The project is being led by HS2’s main works contractor, Balfour Beatty VINCI (BBV), supported by a Design Joint Venture of Mott MacDonald and SYSTRA together with architects Weston Williamson + Partners. They have engaged with people in the local area over the last couple of years to gather feedback on the viaduct – a 425 metre-long section of the UK’s new zero-carbon high speed rail line.
Understanding the landscape context was a key focus of the design, and plans include wet woodland planting using native species to the local area, woodland edge planting to provide screening, and hedgerow planting to improve wildlife connections.
HS2 Ltd’s Senior Project Manager for Balsall Common, Alan Payne, said: “We’re very pleased to receive planning approval from Solihull Council for the design of the Balsall Common Viaduct. We’ve engaged with the community and local councillors over the last couple of years to incorporate their feedback as much as possible.
“We also thank the Officers and Local Councillors who have worked with us to agree additional conditions, as part of the decision. We look forward to working with them in the weeks and months ahead to enable these to be discharged.
“We’re confident that our plans respect and enhance the local history and natural environment of the area and will provide new green areas for people and wildlife to enjoy.”
HS2’s Independent Design Panel had described the viaduct as “a significant and elegant structure which responds sensitively to its context and delivers a high-quality landscape” in its final pre-Schedule 17 report.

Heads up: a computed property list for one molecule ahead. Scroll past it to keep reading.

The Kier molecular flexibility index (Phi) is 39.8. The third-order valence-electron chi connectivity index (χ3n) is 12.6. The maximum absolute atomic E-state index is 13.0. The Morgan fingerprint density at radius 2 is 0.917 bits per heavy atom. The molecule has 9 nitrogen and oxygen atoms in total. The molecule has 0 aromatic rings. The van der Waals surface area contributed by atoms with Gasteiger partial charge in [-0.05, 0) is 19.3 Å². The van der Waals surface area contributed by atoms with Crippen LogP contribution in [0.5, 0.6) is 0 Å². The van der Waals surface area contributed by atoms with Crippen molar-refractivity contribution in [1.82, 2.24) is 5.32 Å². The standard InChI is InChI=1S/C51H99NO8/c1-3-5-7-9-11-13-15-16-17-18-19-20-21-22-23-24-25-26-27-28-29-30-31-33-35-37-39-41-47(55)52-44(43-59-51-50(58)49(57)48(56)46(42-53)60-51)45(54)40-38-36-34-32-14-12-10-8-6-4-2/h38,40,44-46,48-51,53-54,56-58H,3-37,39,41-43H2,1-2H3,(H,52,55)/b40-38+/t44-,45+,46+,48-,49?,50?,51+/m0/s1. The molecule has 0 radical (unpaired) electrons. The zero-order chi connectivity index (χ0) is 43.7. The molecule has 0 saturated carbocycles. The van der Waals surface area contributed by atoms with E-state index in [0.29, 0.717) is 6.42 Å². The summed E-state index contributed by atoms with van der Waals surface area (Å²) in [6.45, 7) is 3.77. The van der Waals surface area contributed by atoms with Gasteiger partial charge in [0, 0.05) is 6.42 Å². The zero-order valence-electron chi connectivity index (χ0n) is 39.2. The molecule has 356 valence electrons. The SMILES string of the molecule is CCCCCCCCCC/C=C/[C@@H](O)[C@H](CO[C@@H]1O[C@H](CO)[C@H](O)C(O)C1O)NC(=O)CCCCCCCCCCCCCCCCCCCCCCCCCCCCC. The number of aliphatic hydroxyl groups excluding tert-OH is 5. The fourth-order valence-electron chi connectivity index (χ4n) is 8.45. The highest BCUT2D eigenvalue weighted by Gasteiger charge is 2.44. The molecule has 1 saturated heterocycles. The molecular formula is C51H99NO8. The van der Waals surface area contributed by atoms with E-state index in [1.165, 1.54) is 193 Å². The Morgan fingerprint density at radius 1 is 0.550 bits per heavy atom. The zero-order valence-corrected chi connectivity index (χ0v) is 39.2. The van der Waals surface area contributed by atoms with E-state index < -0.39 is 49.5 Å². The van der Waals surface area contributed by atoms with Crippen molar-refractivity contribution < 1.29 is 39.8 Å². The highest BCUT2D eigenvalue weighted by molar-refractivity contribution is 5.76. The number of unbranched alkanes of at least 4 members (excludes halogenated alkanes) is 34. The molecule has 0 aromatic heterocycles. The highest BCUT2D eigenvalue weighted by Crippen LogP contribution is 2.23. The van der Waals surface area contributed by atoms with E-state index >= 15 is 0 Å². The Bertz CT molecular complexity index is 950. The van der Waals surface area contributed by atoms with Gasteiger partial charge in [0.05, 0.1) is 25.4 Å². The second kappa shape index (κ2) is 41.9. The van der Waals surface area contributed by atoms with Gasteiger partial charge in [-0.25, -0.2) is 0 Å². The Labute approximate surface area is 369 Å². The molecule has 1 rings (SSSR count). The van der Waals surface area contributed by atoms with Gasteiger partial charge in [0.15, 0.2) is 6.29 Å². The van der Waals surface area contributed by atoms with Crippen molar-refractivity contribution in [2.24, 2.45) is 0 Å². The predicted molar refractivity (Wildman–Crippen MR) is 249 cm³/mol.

The Design Joint Venture’s Landscape Director Shaun Ruffles said: “The whole design team, encompassing architects, town planners, engineers and environmentalists are delighted with this outcome, which is the result of five years of careful planning and hard work.
“We now look forward to working with the local community and developers on the Balsall Common Masterplan which aims to integrate a number of local developments into a wider masterplan for Balsall Common.”
A realignment of Bayleys Brook will increase habitat for fish, aquatic invertebrates and potentially water vole. The approved design sees a reduction in the size of the railway embankment running parallel to Bayleys Brook by 75 metres, improving the resiliency of the area to flooding, and enhancing views through the viaduct to the wider landscape.
To improve connections, the Kenilworth Greenway will be extended to Station Road on the south-eastern side of the existing railway line and a further extension towards Lavender Hall is currently under consideration. Options for cycling and bridleway extensions are also being considered.
BBV will construct a total of 16 piers to carry the viaduct 10m above ground, crossing over Station Road, Bayleys Brook, Heart of England Way Walk and the local floodplain. Construction refinements have reduced the size of each pier by as much as 17% for single piers and 28% for double piers, giving the structure a lighter appearance. Responding to feedback about the look of the viaduct, a section at Station Road will be finished with a bespoke pattern, referencing the local history of the area.
The approval comes with conditions that there will be further engagement and more work will be undertaken on the colour and finishes of the concrete and the type of tree planting around the viaduct.
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